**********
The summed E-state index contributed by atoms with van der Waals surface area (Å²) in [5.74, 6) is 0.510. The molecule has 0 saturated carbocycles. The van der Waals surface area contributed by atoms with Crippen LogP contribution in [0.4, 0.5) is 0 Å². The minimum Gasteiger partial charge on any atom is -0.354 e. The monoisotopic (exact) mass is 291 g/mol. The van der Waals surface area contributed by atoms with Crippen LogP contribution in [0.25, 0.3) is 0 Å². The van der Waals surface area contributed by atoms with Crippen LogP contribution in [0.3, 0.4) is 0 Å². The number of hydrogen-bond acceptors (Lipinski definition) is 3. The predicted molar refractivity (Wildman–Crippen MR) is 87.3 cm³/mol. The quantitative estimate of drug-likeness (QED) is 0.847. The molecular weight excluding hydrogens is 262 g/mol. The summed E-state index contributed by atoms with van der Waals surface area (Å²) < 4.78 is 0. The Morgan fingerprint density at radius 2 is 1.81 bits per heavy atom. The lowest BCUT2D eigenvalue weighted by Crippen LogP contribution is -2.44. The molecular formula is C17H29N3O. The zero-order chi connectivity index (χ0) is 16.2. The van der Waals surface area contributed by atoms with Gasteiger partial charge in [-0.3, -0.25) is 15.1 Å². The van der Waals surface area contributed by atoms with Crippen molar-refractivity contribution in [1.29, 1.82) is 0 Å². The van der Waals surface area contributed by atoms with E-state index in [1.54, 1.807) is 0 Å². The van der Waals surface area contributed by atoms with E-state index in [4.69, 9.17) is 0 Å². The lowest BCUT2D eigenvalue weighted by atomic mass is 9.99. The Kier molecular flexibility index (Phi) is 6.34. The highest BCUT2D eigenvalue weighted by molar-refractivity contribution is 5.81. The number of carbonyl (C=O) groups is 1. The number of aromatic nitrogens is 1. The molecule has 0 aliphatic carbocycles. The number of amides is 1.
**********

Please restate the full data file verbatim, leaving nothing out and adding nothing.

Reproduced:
The summed E-state index contributed by atoms with van der Waals surface area (Å²) in [5.74, 6) is 0.510. The molecule has 0 saturated carbocycles. The van der Waals surface area contributed by atoms with Crippen LogP contribution in [0.4, 0.5) is 0 Å². The minimum Gasteiger partial charge on any atom is -0.354 e. The monoisotopic (exact) mass is 291 g/mol. The van der Waals surface area contributed by atoms with Crippen LogP contribution in [0.25, 0.3) is 0 Å². The van der Waals surface area contributed by atoms with Crippen LogP contribution in [0.3, 0.4) is 0 Å². The number of hydrogen-bond acceptors (Lipinski definition) is 3. The predicted molar refractivity (Wildman–Crippen MR) is 87.3 cm³/mol. The quantitative estimate of drug-likeness (QED) is 0.847. The molecular weight excluding hydrogens is 262 g/mol. The summed E-state index contributed by atoms with van der Waals surface area (Å²) < 4.78 is 0. The Morgan fingerprint density at radius 2 is 1.81 bits per heavy atom. The lowest BCUT2D eigenvalue weighted by Crippen LogP contribution is -2.44. The molecular formula is C17H29N3O. The zero-order chi connectivity index (χ0) is 16.2. The van der Waals surface area contributed by atoms with Gasteiger partial charge in [-0.3, -0.25) is 15.1 Å². The van der Waals surface area contributed by atoms with Crippen molar-refractivity contribution in [1.29, 1.82) is 0 Å². The van der Waals surface area contributed by atoms with E-state index in [1.54, 1.807) is 0 Å². The van der Waals surface area contributed by atoms with E-state index in [4.69, 9.17) is 0 Å². The lowest BCUT2D eigenvalue weighted by atomic mass is 9.99. The Kier molecular flexibility index (Phi) is 6.34. The highest BCUT2D eigenvalue weighted by molar-refractivity contribution is 5.81. The number of carbonyl (C=O) groups is 1. The number of aromatic nitrogens is 1. The molecule has 0 aliphatic carbocycles. The number of amides is 1.